Sachi Yanari-Rizzo, Curator of Prints & Drawings
Today, we are more accustomed to posting digital images on social media than printing photographs and putting them in albums. Recently, companies like Polaroid and Fujifilm have manufactured a line of retro looking cameras, like the Fujifilm Instax Mini, that produce prints almost immediately without the need for a darkroom. Perhaps it is a mixture of nostalgia and novelty that has caused a resurgence in popularity with these instant print cameras.
Back in 1947, Edwin H. Land of Polaroid Corporation first premiered instant photography technology. Through the years the company improved developing time and introduced color. In 1972 the SX-70 camera targeted the amateur photographer market; that decade saw the instant camera reach its height in popularity.
Polaroid’s biggest artistic contribution came with the 1977 debut of a large format camera that allowed for sharp detail and rich color. The Polaroid Land Camera weighs 200 lbs., measures 5 x 3 ½ ft., and produces a one-of-a-kind 20 x 24 in. print in about 1 minute. The museum’s Horace and Shomari by Dawoud Bey is among numerous portraits the artist has shot using a Polaroid Land camera.
Dawoud Bey first began using a camera not long after experiencing its power in Harlem on My Mind, a controversial exhibition organized by the Metropolitan Museum of Art in 1969. At age 22, Bey embarked on his own photographic response to Harlem. In an interview with The Chicago Reader Bey describes his process: “I ended up making a collective picture of what Harlem actually presented to me rather than validate something I thought I knew about the community. . . That’s when I realized the need to both have an idea to motivate the work and the openness to be responsive to what your subject is giving you.” In 1979, the Studio Museum in Harlem spotlighted this body of work in Harlem, USA. Unlike the Met’s exhibition 10 years earlier, this was a portrait of a historically significant African American community by an African American photographer.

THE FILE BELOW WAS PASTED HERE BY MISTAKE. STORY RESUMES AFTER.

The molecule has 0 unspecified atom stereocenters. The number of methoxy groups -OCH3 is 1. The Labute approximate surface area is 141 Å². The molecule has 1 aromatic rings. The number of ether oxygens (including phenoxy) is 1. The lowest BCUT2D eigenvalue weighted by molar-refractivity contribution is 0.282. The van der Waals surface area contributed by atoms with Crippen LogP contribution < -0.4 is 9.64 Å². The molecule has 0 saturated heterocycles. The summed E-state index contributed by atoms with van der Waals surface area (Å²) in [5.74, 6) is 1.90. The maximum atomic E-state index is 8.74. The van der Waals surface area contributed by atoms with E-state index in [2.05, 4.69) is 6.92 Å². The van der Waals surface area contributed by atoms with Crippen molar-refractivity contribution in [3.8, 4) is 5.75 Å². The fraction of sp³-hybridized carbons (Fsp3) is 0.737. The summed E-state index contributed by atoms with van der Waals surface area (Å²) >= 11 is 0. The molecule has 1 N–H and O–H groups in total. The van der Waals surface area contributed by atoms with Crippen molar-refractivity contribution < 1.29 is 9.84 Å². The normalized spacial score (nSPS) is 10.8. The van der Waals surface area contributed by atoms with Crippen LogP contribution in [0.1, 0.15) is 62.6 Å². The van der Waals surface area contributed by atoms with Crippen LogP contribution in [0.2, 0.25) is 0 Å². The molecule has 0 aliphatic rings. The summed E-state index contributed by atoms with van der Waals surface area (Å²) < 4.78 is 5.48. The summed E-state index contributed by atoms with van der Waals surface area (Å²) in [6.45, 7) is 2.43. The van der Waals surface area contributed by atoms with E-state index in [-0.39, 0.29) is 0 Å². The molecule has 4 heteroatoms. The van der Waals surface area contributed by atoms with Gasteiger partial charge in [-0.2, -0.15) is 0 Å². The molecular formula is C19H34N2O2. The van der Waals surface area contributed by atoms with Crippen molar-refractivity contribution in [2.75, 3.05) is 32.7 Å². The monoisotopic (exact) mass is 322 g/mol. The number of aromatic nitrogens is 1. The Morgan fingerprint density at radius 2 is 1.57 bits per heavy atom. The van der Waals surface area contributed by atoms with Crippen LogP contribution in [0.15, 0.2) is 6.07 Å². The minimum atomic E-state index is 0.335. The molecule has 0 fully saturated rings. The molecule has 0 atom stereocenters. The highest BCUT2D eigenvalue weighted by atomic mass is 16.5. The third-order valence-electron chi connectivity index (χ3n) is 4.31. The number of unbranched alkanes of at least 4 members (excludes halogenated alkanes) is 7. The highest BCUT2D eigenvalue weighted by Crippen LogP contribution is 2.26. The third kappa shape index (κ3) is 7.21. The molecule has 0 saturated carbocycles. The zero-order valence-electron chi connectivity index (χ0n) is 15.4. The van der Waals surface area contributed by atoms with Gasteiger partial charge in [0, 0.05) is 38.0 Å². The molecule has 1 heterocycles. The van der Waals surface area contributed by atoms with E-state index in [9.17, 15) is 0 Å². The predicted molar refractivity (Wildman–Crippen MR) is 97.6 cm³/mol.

In Bey’s street photography and his subsequent studio portraits, personal interaction with his subjects is key to his working process. Through conversations, the photographer engages them as participants, particularly in determining how they are being represented. This collaborative approach offsets the traditional power relationship of the photographer over the sitter.
Since 1991, Bey has focused his attention on portraits of teenagers, often misunderstood members of society. In an interview with the National Portrait Gallery, Bey spoke about his teenage subjects: “I really want to do in my work is to first of all, challenge this one dimensional representation that I think does exist within the media and popular culture and to bring perhaps a more complex representation of young people through my work in terms of creating a kind of a psychological or emotional representation.”
In Horace and Shomari, Bey’s teenage subjects are uninhibited and confident as they direct their gaze at the viewer. The work is made up of two separate images alluding to a single photograph’s inability to capture the complex nature of a person. The titles reveal no further information besides their first names. The two young men sit in front of a plain background with no props or setting providing clues to each person’s identity. These choices eliminate a context for his subjects making it difficult for us to rely on preconceived assumptions.
Want to see it for yourself? Visit the Print & Drawing Study Center Tuesday-Friday from 11am-3pm or by appointment!
Want to learn more about the photographer, Dawoud Bey? Check out these links from interviews referenced in our post: Chicago Reader Artist Interview and National Portrait Gallery Interview